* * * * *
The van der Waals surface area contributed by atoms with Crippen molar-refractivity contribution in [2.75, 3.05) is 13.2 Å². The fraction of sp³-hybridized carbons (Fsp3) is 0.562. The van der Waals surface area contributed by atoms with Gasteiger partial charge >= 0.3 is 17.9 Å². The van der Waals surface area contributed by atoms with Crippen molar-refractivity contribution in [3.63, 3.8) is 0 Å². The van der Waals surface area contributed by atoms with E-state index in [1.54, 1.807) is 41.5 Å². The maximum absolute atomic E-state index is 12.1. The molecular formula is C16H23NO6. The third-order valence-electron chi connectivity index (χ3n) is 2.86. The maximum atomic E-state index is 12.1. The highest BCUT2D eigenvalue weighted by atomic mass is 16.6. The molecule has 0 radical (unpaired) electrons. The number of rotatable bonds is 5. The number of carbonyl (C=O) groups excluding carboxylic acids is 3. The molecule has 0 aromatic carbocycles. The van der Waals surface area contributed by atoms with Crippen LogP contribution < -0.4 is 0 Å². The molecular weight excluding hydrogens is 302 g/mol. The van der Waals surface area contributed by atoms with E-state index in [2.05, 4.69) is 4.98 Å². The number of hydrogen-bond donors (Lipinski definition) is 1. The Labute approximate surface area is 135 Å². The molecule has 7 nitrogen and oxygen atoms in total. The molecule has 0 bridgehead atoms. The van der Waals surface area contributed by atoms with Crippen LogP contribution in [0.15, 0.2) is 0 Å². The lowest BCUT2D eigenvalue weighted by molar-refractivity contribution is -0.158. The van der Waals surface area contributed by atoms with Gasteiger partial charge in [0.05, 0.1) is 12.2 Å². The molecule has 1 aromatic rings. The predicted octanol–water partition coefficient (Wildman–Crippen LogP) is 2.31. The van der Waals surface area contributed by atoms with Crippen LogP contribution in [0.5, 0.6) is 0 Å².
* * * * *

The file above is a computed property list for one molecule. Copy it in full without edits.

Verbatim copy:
The van der Waals surface area contributed by atoms with Crippen molar-refractivity contribution in [2.75, 3.05) is 13.2 Å². The fraction of sp³-hybridized carbons (Fsp3) is 0.562. The van der Waals surface area contributed by atoms with Gasteiger partial charge >= 0.3 is 17.9 Å². The van der Waals surface area contributed by atoms with Crippen molar-refractivity contribution in [3.63, 3.8) is 0 Å². The van der Waals surface area contributed by atoms with E-state index in [1.54, 1.807) is 41.5 Å². The maximum absolute atomic E-state index is 12.1. The molecular formula is C16H23NO6. The third-order valence-electron chi connectivity index (χ3n) is 2.86. The maximum atomic E-state index is 12.1. The highest BCUT2D eigenvalue weighted by atomic mass is 16.6. The molecule has 0 radical (unpaired) electrons. The number of rotatable bonds is 5. The number of carbonyl (C=O) groups excluding carboxylic acids is 3. The molecule has 0 aromatic carbocycles. The van der Waals surface area contributed by atoms with Crippen LogP contribution < -0.4 is 0 Å². The molecular weight excluding hydrogens is 302 g/mol. The van der Waals surface area contributed by atoms with E-state index in [2.05, 4.69) is 4.98 Å². The number of hydrogen-bond donors (Lipinski definition) is 1. The Labute approximate surface area is 135 Å². The molecule has 7 nitrogen and oxygen atoms in total. The molecule has 0 bridgehead atoms. The van der Waals surface area contributed by atoms with Crippen LogP contribution in [0.15, 0.2) is 0 Å². The lowest BCUT2D eigenvalue weighted by molar-refractivity contribution is -0.158. The van der Waals surface area contributed by atoms with Gasteiger partial charge in [0.05, 0.1) is 12.2 Å². The molecule has 1 aromatic rings. The predicted octanol–water partition coefficient (Wildman–Crippen LogP) is 2.31. The van der Waals surface area contributed by atoms with Crippen LogP contribution in [0.5, 0.6) is 0 Å².